KEIR RADNEDGE COMMENTARY: If Carlos Velasco never referees another match at this World Cup he will already have refereed one too many.
Referees, like players and anyone else at their office, can have bad days. But the exhaustive selection, preparation and training programme created to bring the so-say elite officials to the World Cup let the finals down on Friday night in Fortaleza.
Maybe the Spaniard just froze on the big occasion. For a man who has been wearing the FIFA badge for six years and counts a Europa League Final and the Euro 2012 Opener on his cv this is surprising. But if that were not the case then the accusations and criticism of his handling of Brazil v Colombia would have to delve murkier depths.
To put it simply: on the night he was not up to the job.
That became shatteringly clear at the halfhour mark when Colombia won a free kick in roughly the central position from which David Luiz scored, decisively, against them in the second half.
To the Colombians’ justified anger, Velasco took no action when, on signalling the free kick two Brazilians charged over the vanishing spray and were within a few yards of the kick by the time it was, not surprisingly, blocked.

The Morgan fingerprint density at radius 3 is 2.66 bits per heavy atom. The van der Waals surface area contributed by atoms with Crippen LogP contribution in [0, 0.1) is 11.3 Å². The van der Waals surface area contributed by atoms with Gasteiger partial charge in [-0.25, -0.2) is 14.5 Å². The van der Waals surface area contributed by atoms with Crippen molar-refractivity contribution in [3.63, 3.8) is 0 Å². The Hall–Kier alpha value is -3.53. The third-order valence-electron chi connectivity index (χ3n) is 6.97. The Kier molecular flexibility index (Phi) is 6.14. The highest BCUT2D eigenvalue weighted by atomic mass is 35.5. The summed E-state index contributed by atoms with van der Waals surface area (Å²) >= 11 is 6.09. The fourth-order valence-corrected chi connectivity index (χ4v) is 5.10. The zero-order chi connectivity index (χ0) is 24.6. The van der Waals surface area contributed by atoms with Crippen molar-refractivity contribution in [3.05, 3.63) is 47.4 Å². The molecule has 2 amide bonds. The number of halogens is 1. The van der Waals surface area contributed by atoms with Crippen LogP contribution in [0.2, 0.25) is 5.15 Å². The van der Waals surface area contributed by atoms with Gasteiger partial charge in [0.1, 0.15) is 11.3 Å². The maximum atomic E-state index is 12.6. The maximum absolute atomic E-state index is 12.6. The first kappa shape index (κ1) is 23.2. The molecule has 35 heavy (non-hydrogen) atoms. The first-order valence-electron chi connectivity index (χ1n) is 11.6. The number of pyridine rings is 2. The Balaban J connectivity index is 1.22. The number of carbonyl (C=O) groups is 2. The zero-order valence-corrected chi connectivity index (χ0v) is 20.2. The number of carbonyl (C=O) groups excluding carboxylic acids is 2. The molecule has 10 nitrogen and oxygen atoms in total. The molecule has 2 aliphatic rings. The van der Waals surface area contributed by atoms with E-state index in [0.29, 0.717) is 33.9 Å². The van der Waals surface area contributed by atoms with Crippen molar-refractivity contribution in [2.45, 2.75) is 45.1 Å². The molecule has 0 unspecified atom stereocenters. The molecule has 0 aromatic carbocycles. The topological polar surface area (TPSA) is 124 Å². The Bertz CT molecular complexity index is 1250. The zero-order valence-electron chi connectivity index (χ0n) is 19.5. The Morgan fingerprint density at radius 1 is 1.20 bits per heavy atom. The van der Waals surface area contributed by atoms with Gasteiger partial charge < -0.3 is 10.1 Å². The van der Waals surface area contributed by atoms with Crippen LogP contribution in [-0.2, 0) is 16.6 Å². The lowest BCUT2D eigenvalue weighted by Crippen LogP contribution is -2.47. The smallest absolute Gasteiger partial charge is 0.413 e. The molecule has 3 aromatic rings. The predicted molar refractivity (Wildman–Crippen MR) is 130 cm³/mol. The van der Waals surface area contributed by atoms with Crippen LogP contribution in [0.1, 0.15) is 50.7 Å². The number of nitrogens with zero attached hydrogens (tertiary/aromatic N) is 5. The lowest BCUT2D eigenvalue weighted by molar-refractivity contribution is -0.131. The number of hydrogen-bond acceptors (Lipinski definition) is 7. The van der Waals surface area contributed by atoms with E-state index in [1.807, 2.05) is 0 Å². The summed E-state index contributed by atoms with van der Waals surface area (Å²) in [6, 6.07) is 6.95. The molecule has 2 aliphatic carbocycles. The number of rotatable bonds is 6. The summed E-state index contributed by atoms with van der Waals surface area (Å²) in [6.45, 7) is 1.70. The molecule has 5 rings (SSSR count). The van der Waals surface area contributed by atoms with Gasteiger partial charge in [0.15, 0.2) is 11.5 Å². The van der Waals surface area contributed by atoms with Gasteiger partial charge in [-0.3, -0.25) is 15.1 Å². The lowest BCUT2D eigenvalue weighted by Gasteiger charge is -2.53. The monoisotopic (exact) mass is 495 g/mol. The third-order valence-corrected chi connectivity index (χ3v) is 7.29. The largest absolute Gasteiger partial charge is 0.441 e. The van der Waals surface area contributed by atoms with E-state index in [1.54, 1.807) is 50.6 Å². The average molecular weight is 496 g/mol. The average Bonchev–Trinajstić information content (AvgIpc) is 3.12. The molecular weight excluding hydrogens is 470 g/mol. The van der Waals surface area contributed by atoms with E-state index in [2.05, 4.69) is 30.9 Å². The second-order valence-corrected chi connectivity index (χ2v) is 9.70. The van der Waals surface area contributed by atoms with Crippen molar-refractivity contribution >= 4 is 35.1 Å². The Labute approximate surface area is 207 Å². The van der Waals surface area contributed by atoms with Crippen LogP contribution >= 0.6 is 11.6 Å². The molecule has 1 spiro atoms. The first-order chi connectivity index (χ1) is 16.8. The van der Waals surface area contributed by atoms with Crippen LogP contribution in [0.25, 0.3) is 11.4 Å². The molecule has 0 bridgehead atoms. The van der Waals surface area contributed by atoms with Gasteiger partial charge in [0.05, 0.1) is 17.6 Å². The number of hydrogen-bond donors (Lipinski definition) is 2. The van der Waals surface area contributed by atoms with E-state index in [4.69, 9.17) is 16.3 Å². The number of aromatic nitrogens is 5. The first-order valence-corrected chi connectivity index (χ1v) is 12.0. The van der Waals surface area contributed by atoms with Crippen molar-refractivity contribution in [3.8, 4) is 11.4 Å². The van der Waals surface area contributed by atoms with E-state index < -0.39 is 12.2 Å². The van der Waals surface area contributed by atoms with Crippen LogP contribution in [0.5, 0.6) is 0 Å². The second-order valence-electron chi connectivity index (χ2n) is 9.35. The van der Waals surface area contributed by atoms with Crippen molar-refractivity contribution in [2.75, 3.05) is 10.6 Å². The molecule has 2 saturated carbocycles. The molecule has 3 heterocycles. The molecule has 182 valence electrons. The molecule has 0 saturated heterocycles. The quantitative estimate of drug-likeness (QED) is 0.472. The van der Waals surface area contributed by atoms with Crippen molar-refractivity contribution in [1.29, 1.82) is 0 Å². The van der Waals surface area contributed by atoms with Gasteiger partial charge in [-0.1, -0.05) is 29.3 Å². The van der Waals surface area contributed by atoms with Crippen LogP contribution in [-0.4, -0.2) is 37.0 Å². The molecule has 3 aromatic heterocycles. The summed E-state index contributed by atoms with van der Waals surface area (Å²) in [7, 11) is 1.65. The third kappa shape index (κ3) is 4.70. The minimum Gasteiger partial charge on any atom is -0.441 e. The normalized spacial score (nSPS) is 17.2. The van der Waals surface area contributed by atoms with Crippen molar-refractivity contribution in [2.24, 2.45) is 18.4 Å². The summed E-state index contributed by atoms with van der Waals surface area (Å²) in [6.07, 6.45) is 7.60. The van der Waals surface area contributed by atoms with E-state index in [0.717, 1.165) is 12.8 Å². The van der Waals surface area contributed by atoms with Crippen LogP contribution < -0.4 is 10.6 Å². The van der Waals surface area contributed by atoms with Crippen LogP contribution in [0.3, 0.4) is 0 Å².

That was the moment when all the players knew they could push whatever boundaries they wanted and very few of them would take a card for it.
This was not a case of ‘Webbism’ – the insoluble conundrum confronting England’s Howard in the 2010 Final over whether to do what was right for the Final (and not send off Nigel De Jong for his chest-stamp on Xabi Alonso) or what was right for the game (send him packing and ruin the final)*: it was a clear dereliction of duty.
Velasco’s signal that he had decided on a ‘referee-lite’ style led on inevitably to some clumping behaviour by players of both sides and Camilo Zuniga’s assault on Neymar.
No way was Zuniga ever pursuing possession of the ball; hence that left only one alternative intention which is not permitted by either the laws or the spirit of the game.
FIFA may need to review not only Velasco’s performance but the manner in which Massimo Busacca, the Swiss former FIFA referee, manages the referee preparation programme.
** With hindsight, Webb should have sent him off: the 2010 Final was a gruesome ‘exhibition’ of non-football even with all 22 players on the pitch.